The trouble is, of course, that the independent bookstores can only afford to stock wide selections of less popular books because of the nice profits from best sellers. When the discounters undercut their prices, the independents had no choice but to cut their own prices on them too. There went the nice little profit margin. Small independent bookstores started going out of business.
And then the megabookstore chains moved in. Barnes and Noble stores, Borders stores, even newly revived Kroch's and Brentano's outlets, started springing up all over the place. Chain bookstores were following the Wal-Mart model. They weren't cozy contemplative places, and the clerks were more interested in moving you through the lines fast than in chatting about books, but they had good prices. The competition hurt the smaller dealers, who didn't have the clout to get the best prices, the fastest deliveries. More small independent bookstores died.
And then Amazon came along on the net, followed closely by Barnes and Noble. They had enormous stocks, they discounted, and they delivered to your door. You couldn't browse their shelves, exactly, but you could do keyword searching, and you could read reviews online. They were not the kind of place where you'd happen across something you didn't know you wanted, but they were convenient. The closing of bookstores was reaching epidemic levels.
But even then, my bookstore might have survived. I was not the only one who loved it, and preferred shopping there to shopping at any of its competitors. The kiss of death was not competition but street repair. I have often joked that Locust Street in Davenport was always under repair and never fixed, but 'tain't funny, it turns out. My bookstore had the bad fortune to be located on Locust Street, and two summers ago, the street repair crews closed down the section right in front of it for an entire summer.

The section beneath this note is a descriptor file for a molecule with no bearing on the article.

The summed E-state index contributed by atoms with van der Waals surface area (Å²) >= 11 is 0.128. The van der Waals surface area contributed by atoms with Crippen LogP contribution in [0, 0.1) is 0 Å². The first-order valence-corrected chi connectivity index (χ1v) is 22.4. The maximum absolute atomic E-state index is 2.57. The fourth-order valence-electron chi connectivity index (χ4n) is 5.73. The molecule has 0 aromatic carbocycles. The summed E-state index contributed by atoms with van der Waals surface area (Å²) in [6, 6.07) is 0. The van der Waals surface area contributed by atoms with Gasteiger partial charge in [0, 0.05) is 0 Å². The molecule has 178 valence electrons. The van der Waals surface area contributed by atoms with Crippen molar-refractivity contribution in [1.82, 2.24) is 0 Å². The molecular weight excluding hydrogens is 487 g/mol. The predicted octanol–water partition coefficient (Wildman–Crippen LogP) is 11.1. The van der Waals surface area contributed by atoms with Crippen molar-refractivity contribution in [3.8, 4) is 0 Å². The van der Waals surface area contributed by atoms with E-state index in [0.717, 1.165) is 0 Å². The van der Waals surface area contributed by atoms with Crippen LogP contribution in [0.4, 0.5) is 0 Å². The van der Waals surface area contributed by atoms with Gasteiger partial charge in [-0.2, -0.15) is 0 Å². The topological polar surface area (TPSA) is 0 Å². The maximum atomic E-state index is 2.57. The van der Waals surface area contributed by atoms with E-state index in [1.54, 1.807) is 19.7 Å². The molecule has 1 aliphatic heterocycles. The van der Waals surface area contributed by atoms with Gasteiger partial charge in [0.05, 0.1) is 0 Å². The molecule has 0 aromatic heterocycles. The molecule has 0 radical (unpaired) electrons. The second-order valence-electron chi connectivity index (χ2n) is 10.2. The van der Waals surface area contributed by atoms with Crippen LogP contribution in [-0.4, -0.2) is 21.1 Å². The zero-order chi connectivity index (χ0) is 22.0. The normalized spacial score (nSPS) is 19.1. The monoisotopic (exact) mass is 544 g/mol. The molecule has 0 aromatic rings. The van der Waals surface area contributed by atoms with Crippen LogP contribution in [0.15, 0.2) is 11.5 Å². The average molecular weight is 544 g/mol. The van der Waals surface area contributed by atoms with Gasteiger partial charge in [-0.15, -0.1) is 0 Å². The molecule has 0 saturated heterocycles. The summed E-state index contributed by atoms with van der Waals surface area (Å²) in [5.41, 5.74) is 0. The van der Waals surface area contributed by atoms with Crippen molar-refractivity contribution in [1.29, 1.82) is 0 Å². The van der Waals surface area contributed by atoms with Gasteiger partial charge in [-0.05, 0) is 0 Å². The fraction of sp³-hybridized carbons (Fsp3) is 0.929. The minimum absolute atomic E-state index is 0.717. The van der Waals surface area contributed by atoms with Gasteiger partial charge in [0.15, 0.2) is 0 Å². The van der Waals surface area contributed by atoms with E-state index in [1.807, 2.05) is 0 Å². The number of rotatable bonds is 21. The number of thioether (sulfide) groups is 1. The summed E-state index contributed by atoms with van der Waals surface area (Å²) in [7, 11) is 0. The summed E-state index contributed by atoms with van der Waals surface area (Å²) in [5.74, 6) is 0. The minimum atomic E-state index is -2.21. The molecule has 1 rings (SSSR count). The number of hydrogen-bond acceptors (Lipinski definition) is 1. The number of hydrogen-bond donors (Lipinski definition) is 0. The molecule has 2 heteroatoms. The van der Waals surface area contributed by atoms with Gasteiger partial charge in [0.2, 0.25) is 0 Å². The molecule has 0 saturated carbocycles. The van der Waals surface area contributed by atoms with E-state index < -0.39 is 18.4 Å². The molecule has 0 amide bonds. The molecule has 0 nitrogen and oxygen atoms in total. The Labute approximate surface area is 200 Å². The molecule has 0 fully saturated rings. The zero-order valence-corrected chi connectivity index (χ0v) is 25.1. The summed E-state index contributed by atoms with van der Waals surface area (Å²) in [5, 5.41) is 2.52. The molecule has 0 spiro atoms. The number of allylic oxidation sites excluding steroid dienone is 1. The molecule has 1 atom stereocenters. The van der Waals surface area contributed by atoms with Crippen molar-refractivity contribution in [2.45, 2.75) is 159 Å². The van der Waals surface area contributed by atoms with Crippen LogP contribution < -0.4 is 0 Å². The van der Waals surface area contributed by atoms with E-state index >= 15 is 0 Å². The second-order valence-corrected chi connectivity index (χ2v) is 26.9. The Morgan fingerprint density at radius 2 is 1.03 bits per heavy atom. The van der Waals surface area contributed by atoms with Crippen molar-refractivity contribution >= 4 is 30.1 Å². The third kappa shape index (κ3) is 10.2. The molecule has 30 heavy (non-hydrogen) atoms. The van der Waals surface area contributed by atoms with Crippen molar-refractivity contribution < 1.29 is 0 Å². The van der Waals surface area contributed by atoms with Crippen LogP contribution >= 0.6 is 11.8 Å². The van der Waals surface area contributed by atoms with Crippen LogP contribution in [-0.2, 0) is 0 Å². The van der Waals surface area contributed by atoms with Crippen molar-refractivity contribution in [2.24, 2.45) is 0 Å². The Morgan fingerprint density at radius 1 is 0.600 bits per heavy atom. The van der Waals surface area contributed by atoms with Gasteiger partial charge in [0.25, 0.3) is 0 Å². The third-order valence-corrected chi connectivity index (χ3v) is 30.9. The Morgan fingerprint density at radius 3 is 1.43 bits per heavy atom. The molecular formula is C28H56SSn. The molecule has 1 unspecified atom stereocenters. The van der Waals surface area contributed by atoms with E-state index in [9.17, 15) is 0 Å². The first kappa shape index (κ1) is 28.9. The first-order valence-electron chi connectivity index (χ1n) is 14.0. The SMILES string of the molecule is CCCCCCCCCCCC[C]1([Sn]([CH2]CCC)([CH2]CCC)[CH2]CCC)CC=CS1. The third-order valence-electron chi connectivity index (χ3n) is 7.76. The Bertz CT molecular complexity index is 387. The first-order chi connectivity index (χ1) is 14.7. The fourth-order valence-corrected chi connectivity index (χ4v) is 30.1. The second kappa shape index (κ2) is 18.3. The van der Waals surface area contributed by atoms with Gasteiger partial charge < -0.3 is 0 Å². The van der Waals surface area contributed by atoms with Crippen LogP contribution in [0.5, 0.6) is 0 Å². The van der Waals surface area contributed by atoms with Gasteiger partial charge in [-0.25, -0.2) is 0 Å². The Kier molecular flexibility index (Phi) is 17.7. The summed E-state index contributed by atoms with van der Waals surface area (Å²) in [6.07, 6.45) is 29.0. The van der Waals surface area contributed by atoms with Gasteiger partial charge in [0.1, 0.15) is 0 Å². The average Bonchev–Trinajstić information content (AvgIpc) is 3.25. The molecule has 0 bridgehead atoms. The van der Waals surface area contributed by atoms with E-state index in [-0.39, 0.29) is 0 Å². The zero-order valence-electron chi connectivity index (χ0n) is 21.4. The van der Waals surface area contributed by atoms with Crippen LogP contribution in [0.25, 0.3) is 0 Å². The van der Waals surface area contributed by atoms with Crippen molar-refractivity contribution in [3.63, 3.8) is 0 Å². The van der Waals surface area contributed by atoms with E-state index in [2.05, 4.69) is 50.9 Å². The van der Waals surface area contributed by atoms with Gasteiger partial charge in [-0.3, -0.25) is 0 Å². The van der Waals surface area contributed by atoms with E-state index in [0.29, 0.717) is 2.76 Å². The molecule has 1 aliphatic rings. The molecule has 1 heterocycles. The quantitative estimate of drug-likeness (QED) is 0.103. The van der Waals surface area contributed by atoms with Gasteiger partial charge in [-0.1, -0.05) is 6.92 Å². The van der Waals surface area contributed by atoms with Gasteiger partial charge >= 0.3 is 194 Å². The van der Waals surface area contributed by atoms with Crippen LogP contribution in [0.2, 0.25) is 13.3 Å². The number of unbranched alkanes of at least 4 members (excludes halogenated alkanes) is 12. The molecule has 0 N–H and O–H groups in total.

Which might have been just a temporary nuisance, except that the following summer, damned if the street repair crews didn't come back and close down the same stretch again. Us loyalists, of course, managed to get through to our favorite store by way of the side streets. But for the casual buyers, it was too much hassle, and they went elsewhere. Worse, they got out of the habit of coming to Interstate.
This summer they closed down Locust Street again. Not the stretch exactly in front of my store, but close enough so that again, getting there was a bit of a nuisance. And the owners gave in--I guess there are only so many slings and arrows of outrageous fortune anyone can fight at the same time.
You know, books are not just merchandise. They mean more to people than athletic shoes and CD players. And these independent bookstores are not just shops but outposts of civilization, places where the traffic is in words and ideas, dreams and storytelling, and where the people who sell and the people who buy will talk to each other about the books they love. The people who ring up our purchases there are not clerks, but matchmakers, always looking for the perfect book for that person, and the perfect home for that book. The death of any such bookstore diminishes me-- and diminishes a literate world.
Was it worth losing this to get Tom Clancy's latest at 25% off the cover price?
NOTE: My thinking is always a work in progress. You could mentally insert all my columns in between these two sentences: "This is something I've been thinking about," and "Does this make any sense to you?" I welcome your thoughts. Please send your comments about these columns to: marylaine at netexpress.net. Since I've written a lot of these, some of them many years ago, help me out by telling me which column you're referring to.